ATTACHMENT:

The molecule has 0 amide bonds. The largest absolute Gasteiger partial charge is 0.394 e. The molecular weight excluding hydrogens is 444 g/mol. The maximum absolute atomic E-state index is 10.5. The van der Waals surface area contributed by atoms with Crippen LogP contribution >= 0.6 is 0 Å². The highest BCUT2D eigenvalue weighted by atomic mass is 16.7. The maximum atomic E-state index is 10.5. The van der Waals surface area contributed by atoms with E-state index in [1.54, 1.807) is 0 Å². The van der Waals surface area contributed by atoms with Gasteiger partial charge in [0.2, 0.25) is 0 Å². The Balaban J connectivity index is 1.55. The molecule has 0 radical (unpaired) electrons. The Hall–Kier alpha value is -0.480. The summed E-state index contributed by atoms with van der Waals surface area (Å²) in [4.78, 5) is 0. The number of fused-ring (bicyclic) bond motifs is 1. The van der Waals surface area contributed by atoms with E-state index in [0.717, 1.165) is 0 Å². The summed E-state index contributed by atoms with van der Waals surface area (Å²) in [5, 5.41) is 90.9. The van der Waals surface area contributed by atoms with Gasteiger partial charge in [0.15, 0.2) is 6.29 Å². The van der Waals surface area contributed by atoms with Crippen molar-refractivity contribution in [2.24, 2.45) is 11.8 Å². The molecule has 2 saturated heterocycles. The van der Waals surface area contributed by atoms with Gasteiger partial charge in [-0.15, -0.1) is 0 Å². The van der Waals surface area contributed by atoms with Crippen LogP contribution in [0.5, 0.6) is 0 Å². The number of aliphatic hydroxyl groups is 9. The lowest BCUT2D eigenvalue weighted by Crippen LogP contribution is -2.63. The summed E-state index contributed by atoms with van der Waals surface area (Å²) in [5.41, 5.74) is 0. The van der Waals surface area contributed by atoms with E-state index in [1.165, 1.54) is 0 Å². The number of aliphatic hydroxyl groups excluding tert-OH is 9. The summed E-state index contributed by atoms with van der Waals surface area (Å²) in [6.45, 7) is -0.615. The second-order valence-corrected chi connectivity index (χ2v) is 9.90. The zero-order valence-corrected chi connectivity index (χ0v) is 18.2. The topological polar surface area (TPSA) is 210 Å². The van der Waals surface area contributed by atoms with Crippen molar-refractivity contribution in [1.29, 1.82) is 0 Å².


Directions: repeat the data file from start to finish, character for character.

The molecule has 0 amide bonds. The largest absolute Gasteiger partial charge is 0.394 e. The molecular weight excluding hydrogens is 444 g/mol. The maximum absolute atomic E-state index is 10.5. The van der Waals surface area contributed by atoms with Crippen LogP contribution >= 0.6 is 0 Å². The highest BCUT2D eigenvalue weighted by atomic mass is 16.7. The maximum atomic E-state index is 10.5. The van der Waals surface area contributed by atoms with E-state index in [1.54, 1.807) is 0 Å². The van der Waals surface area contributed by atoms with Gasteiger partial charge in [0.2, 0.25) is 0 Å². The Balaban J connectivity index is 1.55. The molecule has 0 radical (unpaired) electrons. The Hall–Kier alpha value is -0.480. The summed E-state index contributed by atoms with van der Waals surface area (Å²) in [4.78, 5) is 0. The number of fused-ring (bicyclic) bond motifs is 1. The van der Waals surface area contributed by atoms with E-state index in [0.717, 1.165) is 0 Å². The summed E-state index contributed by atoms with van der Waals surface area (Å²) in [5, 5.41) is 90.9. The van der Waals surface area contributed by atoms with Gasteiger partial charge in [0.15, 0.2) is 6.29 Å². The van der Waals surface area contributed by atoms with Crippen molar-refractivity contribution in [2.24, 2.45) is 11.8 Å². The molecule has 2 saturated heterocycles. The van der Waals surface area contributed by atoms with Gasteiger partial charge in [-0.15, -0.1) is 0 Å². The van der Waals surface area contributed by atoms with Crippen LogP contribution in [0.5, 0.6) is 0 Å². The number of aliphatic hydroxyl groups is 9. The lowest BCUT2D eigenvalue weighted by Crippen LogP contribution is -2.63. The summed E-state index contributed by atoms with van der Waals surface area (Å²) in [5.41, 5.74) is 0. The van der Waals surface area contributed by atoms with E-state index in [1.165, 1.54) is 0 Å². The number of aliphatic hydroxyl groups excluding tert-OH is 9. The summed E-state index contributed by atoms with van der Waals surface area (Å²) in [6.45, 7) is -0.615. The second-order valence-corrected chi connectivity index (χ2v) is 9.90. The zero-order valence-corrected chi connectivity index (χ0v) is 18.2. The topological polar surface area (TPSA) is 210 Å². The van der Waals surface area contributed by atoms with Crippen molar-refractivity contribution in [1.29, 1.82) is 0 Å².